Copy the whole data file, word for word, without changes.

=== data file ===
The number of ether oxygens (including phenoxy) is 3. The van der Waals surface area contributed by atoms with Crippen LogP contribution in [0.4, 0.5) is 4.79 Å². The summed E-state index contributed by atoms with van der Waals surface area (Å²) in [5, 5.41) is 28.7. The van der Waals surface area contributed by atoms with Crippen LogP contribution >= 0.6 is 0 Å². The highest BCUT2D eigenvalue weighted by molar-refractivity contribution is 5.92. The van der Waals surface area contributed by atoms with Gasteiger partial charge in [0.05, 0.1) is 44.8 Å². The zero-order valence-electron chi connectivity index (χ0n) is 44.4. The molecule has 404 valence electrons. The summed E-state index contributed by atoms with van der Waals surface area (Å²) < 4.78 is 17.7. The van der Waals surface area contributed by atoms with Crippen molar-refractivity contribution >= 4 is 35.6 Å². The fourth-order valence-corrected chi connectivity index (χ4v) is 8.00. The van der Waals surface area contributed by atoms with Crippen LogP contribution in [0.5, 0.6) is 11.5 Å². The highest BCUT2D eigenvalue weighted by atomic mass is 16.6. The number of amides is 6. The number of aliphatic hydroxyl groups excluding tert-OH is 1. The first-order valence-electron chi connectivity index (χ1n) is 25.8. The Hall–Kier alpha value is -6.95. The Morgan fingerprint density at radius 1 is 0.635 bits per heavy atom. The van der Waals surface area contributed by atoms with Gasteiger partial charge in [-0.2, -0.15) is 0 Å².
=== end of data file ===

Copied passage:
The number of ether oxygens (including phenoxy) is 3. The van der Waals surface area contributed by atoms with Crippen LogP contribution in [0.4, 0.5) is 4.79 Å². The summed E-state index contributed by atoms with van der Waals surface area (Å²) in [5, 5.41) is 28.7. The van der Waals surface area contributed by atoms with Crippen LogP contribution >= 0.6 is 0 Å². The highest BCUT2D eigenvalue weighted by molar-refractivity contribution is 5.92. The van der Waals surface area contributed by atoms with Gasteiger partial charge in [0.05, 0.1) is 44.8 Å². The zero-order valence-electron chi connectivity index (χ0n) is 44.4. The molecule has 404 valence electrons. The summed E-state index contributed by atoms with van der Waals surface area (Å²) < 4.78 is 17.7. The van der Waals surface area contributed by atoms with Crippen molar-refractivity contribution >= 4 is 35.6 Å². The fourth-order valence-corrected chi connectivity index (χ4v) is 8.00. The van der Waals surface area contributed by atoms with Crippen LogP contribution in [0.5, 0.6) is 11.5 Å². The highest BCUT2D eigenvalue weighted by atomic mass is 16.6. The number of amides is 6. The number of aliphatic hydroxyl groups excluding tert-OH is 1. The first-order valence-electron chi connectivity index (χ1n) is 25.8. The Hall–Kier alpha value is -6.95. The Morgan fingerprint density at radius 1 is 0.635 bits per heavy atom. The van der Waals surface area contributed by atoms with Gasteiger partial charge in [-0.2, -0.15) is 0 Å².